No Child Left Behind
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A QUICK REVIEW OF RECENT POLICY may clarify why
there is concern about the provisions of NCLB, which appear to focus
attention on the learning of each and every child. Federal requirements
related to state policies have, in general, been limited to concerns
about civil rights, support for disadvantaged and handicapped students,
dissemination of models for improvement, and research and statistics.
The generation of national, not federal, standards and curriculum
goals — what should be taught — began in the late 1980s
in mathematics, and later in the sciences, arts, civics, history
and language. Following a statement of National Educational Goals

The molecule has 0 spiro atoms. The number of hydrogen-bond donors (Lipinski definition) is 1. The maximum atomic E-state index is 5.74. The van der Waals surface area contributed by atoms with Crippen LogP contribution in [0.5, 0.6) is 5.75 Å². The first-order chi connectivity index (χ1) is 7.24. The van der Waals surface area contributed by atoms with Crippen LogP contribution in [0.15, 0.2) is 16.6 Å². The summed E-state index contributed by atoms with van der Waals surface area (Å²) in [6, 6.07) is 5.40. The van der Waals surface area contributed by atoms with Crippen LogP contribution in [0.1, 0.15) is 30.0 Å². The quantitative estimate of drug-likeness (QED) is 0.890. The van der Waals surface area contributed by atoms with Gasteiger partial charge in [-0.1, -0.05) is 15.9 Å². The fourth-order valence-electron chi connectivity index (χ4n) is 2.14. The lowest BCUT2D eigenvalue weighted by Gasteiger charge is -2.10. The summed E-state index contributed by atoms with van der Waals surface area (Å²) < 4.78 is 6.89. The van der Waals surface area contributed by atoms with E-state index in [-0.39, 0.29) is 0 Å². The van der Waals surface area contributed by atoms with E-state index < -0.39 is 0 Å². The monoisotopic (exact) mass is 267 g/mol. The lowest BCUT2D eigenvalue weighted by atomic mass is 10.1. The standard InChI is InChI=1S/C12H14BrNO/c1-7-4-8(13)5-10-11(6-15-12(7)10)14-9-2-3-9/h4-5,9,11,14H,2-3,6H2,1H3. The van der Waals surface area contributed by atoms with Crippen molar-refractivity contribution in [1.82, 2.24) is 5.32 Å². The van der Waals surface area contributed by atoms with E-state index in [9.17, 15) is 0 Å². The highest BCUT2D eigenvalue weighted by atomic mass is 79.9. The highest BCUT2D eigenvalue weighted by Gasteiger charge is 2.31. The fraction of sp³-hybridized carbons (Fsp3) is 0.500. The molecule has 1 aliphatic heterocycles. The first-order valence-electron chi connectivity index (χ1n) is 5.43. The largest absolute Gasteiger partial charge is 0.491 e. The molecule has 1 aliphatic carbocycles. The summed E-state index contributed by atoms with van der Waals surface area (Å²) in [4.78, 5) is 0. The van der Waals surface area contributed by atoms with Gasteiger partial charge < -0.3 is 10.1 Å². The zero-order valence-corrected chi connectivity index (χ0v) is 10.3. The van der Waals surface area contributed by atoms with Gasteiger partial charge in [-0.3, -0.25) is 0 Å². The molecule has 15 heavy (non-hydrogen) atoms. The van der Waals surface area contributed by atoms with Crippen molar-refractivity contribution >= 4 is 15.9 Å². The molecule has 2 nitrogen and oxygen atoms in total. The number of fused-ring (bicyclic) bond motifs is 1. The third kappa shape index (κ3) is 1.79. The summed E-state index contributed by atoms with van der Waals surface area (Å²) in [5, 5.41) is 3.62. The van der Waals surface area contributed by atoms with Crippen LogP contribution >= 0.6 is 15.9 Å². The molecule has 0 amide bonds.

by the nation's governors, states for the most part voluntarily
adopted or adapted subsets of standards to guide their teaching
and assessment policy.
Many of the standards communicate on a general level what is to
be learned but do not provide sufficient guidance for some teachers
to select appropriate instructional methods, sample texts or analytical
methods. Take, for example, this from California's History-Social
Science Standard 6.1: "Students describe what is known through
archaeological studies of the early physical and cultural development
of humankind from the Paleolithic era to the agricultural revolution."
This standard is so broad in its coverage that it is difficult
to know what to teach and what will be measured. Consider attempts
at specificity — for example, these from Grade 6 History-Social
Science Standards 6.1.2 and 6.1.3: "Identify the locations
of human communities that populated the major regions of the world
and describe how humans adapted to a variety of environments"
. . . "Discuss climate changes and human modifications of the